A keeper at the Palm Beach Zoo died Friday afternoon after being attacked by a rare species of tiger

A keeper at the Palm Beach Zoo died Friday afternoon after being attacked by a rare species of tiger, zoo spokeswoman Naki Carter said.

Stacey Konwiser, 38, lead tiger keeper at the zoo, was killed by a 13-year-old male Malayan tiger, one of four at the facility, in the contained area where the animals are fed and sleep, Carter said.

Zoo officials said it didn’t appear Konwiser did anything out of the norm as she worked in the enclosure, known as the tiger night house, and prepared to talk with zoo visitors about the animals in a "Tiger Talk."

The tiger was off-exhibit at the time and no guests could see what happened, Carter said. The tiger was never on the loose, contrary to early reports on social media, she said.

West Palm Beach police said the tiger was tranquilized and officers waited until the drugs took effect before they could reach the victim, CNN affiliate WPEC reported. Konwiser was taken by helicopter to St. Mary’s Medical Center.

Konwiser had worked three years at the zoo and was very experienced with tigers, Carter said. Her husband, Jeremy Konwiser, is also a trainer at the zoo.

"This was her specialty," she said. "She loved tigers. You don’t get into this business without the love for the animals and understanding the danger that’s involved even more."

Konwiser had a special bond with the big cats, Carter told the Palm Beach Post.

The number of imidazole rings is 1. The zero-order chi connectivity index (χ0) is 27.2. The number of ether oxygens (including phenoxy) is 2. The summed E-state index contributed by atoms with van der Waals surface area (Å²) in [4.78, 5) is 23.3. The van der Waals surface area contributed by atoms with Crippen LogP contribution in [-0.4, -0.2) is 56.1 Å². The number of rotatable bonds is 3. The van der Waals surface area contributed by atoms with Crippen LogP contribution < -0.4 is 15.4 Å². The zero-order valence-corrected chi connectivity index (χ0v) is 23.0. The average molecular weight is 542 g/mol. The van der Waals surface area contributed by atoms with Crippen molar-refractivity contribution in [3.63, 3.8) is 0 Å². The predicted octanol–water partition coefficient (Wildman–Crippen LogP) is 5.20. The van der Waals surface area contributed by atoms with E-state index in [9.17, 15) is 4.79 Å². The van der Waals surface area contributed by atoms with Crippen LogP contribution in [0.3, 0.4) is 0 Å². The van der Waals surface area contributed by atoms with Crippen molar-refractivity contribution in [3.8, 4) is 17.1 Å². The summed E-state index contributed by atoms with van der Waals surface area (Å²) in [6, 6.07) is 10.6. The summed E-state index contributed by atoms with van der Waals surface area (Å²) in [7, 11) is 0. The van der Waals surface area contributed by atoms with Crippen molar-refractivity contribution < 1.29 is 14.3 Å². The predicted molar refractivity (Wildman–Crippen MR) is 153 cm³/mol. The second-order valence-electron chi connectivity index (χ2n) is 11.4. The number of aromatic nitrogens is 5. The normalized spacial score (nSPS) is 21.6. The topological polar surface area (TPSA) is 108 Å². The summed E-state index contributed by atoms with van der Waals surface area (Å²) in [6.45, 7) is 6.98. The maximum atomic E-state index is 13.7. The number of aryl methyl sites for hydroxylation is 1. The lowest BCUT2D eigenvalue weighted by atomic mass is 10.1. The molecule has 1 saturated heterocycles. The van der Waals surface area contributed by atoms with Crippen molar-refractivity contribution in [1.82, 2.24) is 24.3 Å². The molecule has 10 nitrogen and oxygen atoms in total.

"I kind of referred to her as a tiger whisperer," she said. "They spoke to each other in a language that only they could understand. And I can’t put into words or make you understand for anyone who didn’t know Stacey how much she loved these tigers and how much this zoo family loved her. And while she’s no longer with us, her memory will live on."

Konwiser graduated from Mount Holyoke College with a bachelor’s degree in biology and received her master’s degree in conservation biology from the University of Queensland in Australia, the Palm Beach Zoo’s official Facebook page said.

Malayan tigers are a critically endangered species. The Palm Beach Zoo provides a special program in which guests can pay extra to see the tigers.

There are less than 250 left in the world, Carter said. The zoo is part of a breeding program that aims to keep the animals from becoming extinct. Carter would not comment about the condition of the tiger except to say it has been contained. The investigation is ongoing and the Occupational Safety and Health Administration is taking over.

When the attack happened about 2 p.m., guests at the zoo were ushered into the gift shop before being told the zoo was closed for the day.

"This is my first time at the zoo," one zoo visitor, Beverly Johnson of Fort Pierce, told the Palm Beach Post. "I wasn’t expecting this."

The zoo was evacuated and will be closed through Saturday, Carter said.

‘They are trained to feel like that’s their territory’

Dave Salmoni, the large predator expert for Animal Planet, said he was not surprised such an attack happened in the tiger night house.

"Typically zoo cats, that’s where they feel most comfortable," Salmoni said on "Anderson Cooper 360." "They are trained to feel like that’s their territory. So when you talk about acts of aggression or acts of dominance, which this might have been either, that would be the most likely place for something like this."

Salmoni said people who work with big cats understand and accept the danger.

"It’s heartbreaking to hear about a story of someone who loves an animal so much," he said. "I can relate. The same thing could possibly happen to me tomorrow."

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